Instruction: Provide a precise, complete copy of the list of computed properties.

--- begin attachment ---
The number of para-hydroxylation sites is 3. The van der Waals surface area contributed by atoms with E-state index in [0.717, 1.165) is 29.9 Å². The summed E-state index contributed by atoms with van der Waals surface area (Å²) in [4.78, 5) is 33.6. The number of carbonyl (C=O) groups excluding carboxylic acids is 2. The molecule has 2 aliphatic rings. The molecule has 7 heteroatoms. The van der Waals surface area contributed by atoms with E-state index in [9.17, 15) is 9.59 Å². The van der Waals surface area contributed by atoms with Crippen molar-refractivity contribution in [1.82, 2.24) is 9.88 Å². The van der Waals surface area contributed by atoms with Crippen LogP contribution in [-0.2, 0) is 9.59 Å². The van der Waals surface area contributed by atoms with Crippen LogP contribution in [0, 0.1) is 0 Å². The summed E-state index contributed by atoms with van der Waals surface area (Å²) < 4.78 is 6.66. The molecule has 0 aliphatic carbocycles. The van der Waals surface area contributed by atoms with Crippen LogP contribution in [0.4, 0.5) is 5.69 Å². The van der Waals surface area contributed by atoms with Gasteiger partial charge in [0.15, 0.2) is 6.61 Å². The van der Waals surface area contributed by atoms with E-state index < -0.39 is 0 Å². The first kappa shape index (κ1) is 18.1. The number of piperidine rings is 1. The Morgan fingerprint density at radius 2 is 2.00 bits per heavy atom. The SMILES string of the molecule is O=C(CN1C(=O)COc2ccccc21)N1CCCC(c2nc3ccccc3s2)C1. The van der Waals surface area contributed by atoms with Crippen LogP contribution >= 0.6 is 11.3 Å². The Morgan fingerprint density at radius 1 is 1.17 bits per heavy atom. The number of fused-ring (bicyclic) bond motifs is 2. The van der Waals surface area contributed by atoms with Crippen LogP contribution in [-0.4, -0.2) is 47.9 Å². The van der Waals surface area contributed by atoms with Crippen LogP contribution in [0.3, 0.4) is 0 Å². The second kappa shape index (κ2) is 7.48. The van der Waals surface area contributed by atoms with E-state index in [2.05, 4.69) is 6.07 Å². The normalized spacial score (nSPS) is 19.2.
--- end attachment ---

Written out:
The number of para-hydroxylation sites is 3. The van der Waals surface area contributed by atoms with E-state index in [0.717, 1.165) is 29.9 Å². The summed E-state index contributed by atoms with van der Waals surface area (Å²) in [4.78, 5) is 33.6. The number of carbonyl (C=O) groups excluding carboxylic acids is 2. The molecule has 2 aliphatic rings. The molecule has 7 heteroatoms. The van der Waals surface area contributed by atoms with E-state index in [9.17, 15) is 9.59 Å². The van der Waals surface area contributed by atoms with Crippen molar-refractivity contribution in [1.82, 2.24) is 9.88 Å². The van der Waals surface area contributed by atoms with Crippen LogP contribution in [-0.2, 0) is 9.59 Å². The van der Waals surface area contributed by atoms with Crippen LogP contribution in [0, 0.1) is 0 Å². The summed E-state index contributed by atoms with van der Waals surface area (Å²) < 4.78 is 6.66. The molecule has 0 aliphatic carbocycles. The van der Waals surface area contributed by atoms with Crippen LogP contribution in [0.4, 0.5) is 5.69 Å². The van der Waals surface area contributed by atoms with Gasteiger partial charge in [0.15, 0.2) is 6.61 Å². The van der Waals surface area contributed by atoms with E-state index < -0.39 is 0 Å². The first kappa shape index (κ1) is 18.1. The number of piperidine rings is 1. The Morgan fingerprint density at radius 2 is 2.00 bits per heavy atom. The SMILES string of the molecule is O=C(CN1C(=O)COc2ccccc21)N1CCCC(c2nc3ccccc3s2)C1. The van der Waals surface area contributed by atoms with Crippen LogP contribution >= 0.6 is 11.3 Å². The Morgan fingerprint density at radius 1 is 1.17 bits per heavy atom. The number of fused-ring (bicyclic) bond motifs is 2. The van der Waals surface area contributed by atoms with Crippen LogP contribution in [-0.4, -0.2) is 47.9 Å². The van der Waals surface area contributed by atoms with Crippen LogP contribution in [0.3, 0.4) is 0 Å². The second kappa shape index (κ2) is 7.48. The van der Waals surface area contributed by atoms with E-state index in [2.05, 4.69) is 6.07 Å². The normalized spacial score (nSPS) is 19.2.